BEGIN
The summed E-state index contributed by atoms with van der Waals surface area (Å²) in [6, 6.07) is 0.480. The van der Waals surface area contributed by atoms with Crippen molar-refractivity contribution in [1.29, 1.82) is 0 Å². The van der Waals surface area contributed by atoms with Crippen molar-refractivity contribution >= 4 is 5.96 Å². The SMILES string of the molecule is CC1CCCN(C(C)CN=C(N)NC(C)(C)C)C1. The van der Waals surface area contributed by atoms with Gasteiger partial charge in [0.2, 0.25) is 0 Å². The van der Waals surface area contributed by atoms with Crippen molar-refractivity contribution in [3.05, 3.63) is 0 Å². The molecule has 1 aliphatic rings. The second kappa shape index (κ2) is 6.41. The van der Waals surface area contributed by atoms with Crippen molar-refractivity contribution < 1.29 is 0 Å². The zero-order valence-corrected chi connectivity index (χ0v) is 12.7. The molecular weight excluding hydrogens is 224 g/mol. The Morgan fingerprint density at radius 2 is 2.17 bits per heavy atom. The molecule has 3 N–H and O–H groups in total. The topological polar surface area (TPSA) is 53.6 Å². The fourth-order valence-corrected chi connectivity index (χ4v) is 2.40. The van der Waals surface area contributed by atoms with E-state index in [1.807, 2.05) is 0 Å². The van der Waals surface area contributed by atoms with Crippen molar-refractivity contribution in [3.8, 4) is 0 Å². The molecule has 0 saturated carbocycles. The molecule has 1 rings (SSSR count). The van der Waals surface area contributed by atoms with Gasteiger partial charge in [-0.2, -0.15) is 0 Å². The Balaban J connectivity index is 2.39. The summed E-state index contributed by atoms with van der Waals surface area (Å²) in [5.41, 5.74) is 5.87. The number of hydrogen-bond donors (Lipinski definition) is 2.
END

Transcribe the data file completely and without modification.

The summed E-state index contributed by atoms with van der Waals surface area (Å²) in [6, 6.07) is 0.480. The van der Waals surface area contributed by atoms with Crippen molar-refractivity contribution in [1.29, 1.82) is 0 Å². The van der Waals surface area contributed by atoms with Crippen molar-refractivity contribution >= 4 is 5.96 Å². The SMILES string of the molecule is CC1CCCN(C(C)CN=C(N)NC(C)(C)C)C1. The van der Waals surface area contributed by atoms with Gasteiger partial charge in [0.2, 0.25) is 0 Å². The van der Waals surface area contributed by atoms with Crippen molar-refractivity contribution in [3.05, 3.63) is 0 Å². The molecule has 1 aliphatic rings. The second kappa shape index (κ2) is 6.41. The van der Waals surface area contributed by atoms with Crippen molar-refractivity contribution < 1.29 is 0 Å². The zero-order valence-corrected chi connectivity index (χ0v) is 12.7. The molecular weight excluding hydrogens is 224 g/mol. The Morgan fingerprint density at radius 2 is 2.17 bits per heavy atom. The molecule has 3 N–H and O–H groups in total. The topological polar surface area (TPSA) is 53.6 Å². The fourth-order valence-corrected chi connectivity index (χ4v) is 2.40. The van der Waals surface area contributed by atoms with E-state index in [1.807, 2.05) is 0 Å². The van der Waals surface area contributed by atoms with Crippen molar-refractivity contribution in [3.8, 4) is 0 Å². The molecule has 0 saturated carbocycles. The molecule has 1 rings (SSSR count). The van der Waals surface area contributed by atoms with Gasteiger partial charge in [-0.2, -0.15) is 0 Å². The Balaban J connectivity index is 2.39. The summed E-state index contributed by atoms with van der Waals surface area (Å²) in [5.41, 5.74) is 5.87. The number of hydrogen-bond donors (Lipinski definition) is 2.